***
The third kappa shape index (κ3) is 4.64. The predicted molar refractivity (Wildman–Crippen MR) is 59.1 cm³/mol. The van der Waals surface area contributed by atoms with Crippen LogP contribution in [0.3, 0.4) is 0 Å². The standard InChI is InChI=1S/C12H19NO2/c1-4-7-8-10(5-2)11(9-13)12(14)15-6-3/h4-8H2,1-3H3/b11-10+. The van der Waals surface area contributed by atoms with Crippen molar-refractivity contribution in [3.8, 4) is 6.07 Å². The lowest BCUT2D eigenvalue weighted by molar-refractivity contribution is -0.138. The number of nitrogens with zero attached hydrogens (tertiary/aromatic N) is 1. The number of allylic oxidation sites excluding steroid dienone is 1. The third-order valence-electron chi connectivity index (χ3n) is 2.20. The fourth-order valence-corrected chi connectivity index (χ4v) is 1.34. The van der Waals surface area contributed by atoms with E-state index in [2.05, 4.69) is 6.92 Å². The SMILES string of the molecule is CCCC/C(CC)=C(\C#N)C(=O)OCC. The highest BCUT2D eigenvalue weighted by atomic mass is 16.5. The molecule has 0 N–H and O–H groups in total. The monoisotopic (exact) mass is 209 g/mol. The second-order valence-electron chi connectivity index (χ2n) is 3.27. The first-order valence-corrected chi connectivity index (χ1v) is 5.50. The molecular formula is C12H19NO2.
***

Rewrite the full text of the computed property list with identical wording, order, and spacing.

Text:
The third kappa shape index (κ3) is 4.64. The predicted molar refractivity (Wildman–Crippen MR) is 59.1 cm³/mol. The van der Waals surface area contributed by atoms with Crippen LogP contribution in [0.3, 0.4) is 0 Å². The standard InChI is InChI=1S/C12H19NO2/c1-4-7-8-10(5-2)11(9-13)12(14)15-6-3/h4-8H2,1-3H3/b11-10+. The van der Waals surface area contributed by atoms with Crippen molar-refractivity contribution in [3.8, 4) is 6.07 Å². The lowest BCUT2D eigenvalue weighted by molar-refractivity contribution is -0.138. The number of nitrogens with zero attached hydrogens (tertiary/aromatic N) is 1. The number of allylic oxidation sites excluding steroid dienone is 1. The third-order valence-electron chi connectivity index (χ3n) is 2.20. The fourth-order valence-corrected chi connectivity index (χ4v) is 1.34. The van der Waals surface area contributed by atoms with E-state index in [2.05, 4.69) is 6.92 Å². The SMILES string of the molecule is CCCC/C(CC)=C(\C#N)C(=O)OCC. The highest BCUT2D eigenvalue weighted by atomic mass is 16.5. The molecule has 0 N–H and O–H groups in total. The monoisotopic (exact) mass is 209 g/mol. The second-order valence-electron chi connectivity index (χ2n) is 3.27. The first-order valence-corrected chi connectivity index (χ1v) is 5.50. The molecular formula is C12H19NO2.